The Ministry of Justice, received Children in Court- Court Prep Resource Kits from the United Nations Children’s Fund (UNICEF) on Thursday March 8, which are geared towards teaching children about the court environment.
The unique Resource Kits include a model Court house and therapeutic play materials.
Speaking at the handing over ceremony, at the Ministry’s headquarters in Kingston, Portfolio Minister, Senator the Hon. Mark Golding said the materials will improve the way children interact with the court system.
“A courtroom is not a natural environment for a child, it is a very formal process with very serious adults dealing with very serious business and so it is not surprising that children find it particularly intimidating environment in which they are expected to provide evidence,” he said.
He said it is “important and gratifying” that UNICEF and CUSO-VSO International have partnered with the Ministry to “help us to make that experience less traumatic and one in which the children can easily play the role in which they are being asked to play in the courts…whether as witnesses, (or) complaints”.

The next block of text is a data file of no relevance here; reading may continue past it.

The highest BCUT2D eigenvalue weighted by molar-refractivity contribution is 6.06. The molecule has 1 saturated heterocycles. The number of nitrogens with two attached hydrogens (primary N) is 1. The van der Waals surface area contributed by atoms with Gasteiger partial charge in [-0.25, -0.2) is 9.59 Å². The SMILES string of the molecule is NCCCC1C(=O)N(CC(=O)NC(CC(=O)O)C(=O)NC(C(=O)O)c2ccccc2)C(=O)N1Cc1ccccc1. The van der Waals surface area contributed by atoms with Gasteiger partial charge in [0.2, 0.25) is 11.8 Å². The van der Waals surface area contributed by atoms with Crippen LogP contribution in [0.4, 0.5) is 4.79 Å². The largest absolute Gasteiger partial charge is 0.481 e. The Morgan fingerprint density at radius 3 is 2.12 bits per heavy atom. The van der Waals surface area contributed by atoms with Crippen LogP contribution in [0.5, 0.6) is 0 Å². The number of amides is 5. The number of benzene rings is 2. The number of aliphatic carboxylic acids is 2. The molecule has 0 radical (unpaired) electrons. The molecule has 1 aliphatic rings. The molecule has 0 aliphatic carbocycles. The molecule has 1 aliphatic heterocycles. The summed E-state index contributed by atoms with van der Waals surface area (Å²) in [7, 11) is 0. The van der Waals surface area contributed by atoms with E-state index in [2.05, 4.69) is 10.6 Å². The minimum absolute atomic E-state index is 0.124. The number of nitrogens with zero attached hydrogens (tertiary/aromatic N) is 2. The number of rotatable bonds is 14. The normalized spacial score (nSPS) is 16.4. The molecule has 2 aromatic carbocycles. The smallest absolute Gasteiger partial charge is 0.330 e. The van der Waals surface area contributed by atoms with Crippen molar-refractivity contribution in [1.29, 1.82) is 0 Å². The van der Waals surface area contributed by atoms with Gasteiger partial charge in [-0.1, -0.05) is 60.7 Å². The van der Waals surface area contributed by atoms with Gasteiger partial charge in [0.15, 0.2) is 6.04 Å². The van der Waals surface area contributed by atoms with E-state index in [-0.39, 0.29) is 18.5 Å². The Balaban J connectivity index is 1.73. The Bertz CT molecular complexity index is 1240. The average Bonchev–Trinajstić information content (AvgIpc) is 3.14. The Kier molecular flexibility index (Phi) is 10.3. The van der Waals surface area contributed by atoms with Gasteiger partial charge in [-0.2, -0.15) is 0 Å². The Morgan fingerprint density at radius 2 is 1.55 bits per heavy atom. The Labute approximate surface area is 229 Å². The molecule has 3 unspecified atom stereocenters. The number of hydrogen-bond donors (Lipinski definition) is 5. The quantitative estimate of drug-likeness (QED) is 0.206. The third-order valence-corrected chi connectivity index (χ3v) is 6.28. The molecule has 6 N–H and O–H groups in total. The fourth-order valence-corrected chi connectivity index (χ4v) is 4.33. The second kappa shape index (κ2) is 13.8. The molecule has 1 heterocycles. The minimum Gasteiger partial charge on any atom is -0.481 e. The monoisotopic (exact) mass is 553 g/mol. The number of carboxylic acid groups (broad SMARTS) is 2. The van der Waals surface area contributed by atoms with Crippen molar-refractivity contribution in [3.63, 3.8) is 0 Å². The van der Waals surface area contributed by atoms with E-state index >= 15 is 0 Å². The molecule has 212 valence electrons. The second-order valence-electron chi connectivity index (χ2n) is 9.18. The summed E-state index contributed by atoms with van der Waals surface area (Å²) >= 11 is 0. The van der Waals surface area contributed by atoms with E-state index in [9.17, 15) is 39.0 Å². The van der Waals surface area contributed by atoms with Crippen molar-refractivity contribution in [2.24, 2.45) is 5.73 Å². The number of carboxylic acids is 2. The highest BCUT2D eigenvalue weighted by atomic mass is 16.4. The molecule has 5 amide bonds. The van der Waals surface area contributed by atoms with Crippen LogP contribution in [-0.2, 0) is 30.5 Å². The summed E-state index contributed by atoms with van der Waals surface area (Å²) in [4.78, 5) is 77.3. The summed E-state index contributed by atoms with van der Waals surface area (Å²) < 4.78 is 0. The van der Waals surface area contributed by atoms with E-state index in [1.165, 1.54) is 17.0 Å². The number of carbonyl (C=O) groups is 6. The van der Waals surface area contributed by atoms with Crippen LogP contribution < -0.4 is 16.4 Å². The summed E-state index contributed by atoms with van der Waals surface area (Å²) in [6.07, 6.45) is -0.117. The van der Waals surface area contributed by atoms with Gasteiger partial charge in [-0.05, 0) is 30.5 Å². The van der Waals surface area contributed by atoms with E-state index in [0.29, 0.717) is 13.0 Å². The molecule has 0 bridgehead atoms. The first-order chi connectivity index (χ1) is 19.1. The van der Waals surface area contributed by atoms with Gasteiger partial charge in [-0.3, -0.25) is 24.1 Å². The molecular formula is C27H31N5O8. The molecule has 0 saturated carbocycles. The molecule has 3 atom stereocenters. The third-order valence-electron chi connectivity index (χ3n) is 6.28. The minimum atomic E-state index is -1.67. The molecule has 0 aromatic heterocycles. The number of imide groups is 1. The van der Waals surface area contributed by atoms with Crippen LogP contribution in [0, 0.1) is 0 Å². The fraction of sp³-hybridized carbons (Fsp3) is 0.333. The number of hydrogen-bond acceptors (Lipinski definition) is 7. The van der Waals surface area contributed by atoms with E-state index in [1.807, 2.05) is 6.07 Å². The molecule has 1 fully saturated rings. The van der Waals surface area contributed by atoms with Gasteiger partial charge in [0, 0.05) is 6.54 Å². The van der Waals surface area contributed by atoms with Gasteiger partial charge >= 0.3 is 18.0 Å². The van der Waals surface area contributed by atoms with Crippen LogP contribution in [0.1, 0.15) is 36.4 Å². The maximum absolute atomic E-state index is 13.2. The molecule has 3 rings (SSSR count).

Mr. Golding said the programme is part of a broader strategy to deal with child justice in the country.
“We are pursuing a Child Diversion Policy which we are rolling out a two year programme with the support of UNICEF to try and find ways in which we will be able to divert children who really have no proper place in the criminal justice system but may have fallen afoul of the law in ways which do not require incarceration…to find other avenues by which their cases can be dealt with,” he explained.
He added that this will reduce the burden on the courts. In 2010, some 4785 children (under the age of 18) were brought before the courts charged with various offences.
Of this number males constituted 76 per cent. The five main offences for which children were charged were: uncontrollable/ disorderly conduct (10. 7 per cent); possession of offensive weapons (8.7 per cent); wounding (6.1 per cent); assault occasioning actual bodily harm (5.3 per cent); and dangerous drugs (5.2 per cent).
The vast majority of children appearing before the courts in 2010 were there in need of ‘Care and Protection’ (16.7 per cent). The majority of these (65 per cent) were females.
UNICEF’s Representative in Jamaica, Robert Fuderich said the kits will help children visualize the experiences of the court and will allow them to tell their stories.
The Children-in-Court Prep Programme is being implemented in collaboration with the Victim Support Unit through ongoing programme activities and the Office of the Children’s Advocate (OCA) through its research activities.
The Children in Court – Court Prep Programme is supported by the National Plan of Action for Child Justice 2010-2014 strategic objective, which points to the need for measures aimed at assisting the young, vulnerable or intimidated witness in giving evidence to be implemented.
By Chris Patterson, JIS Reporter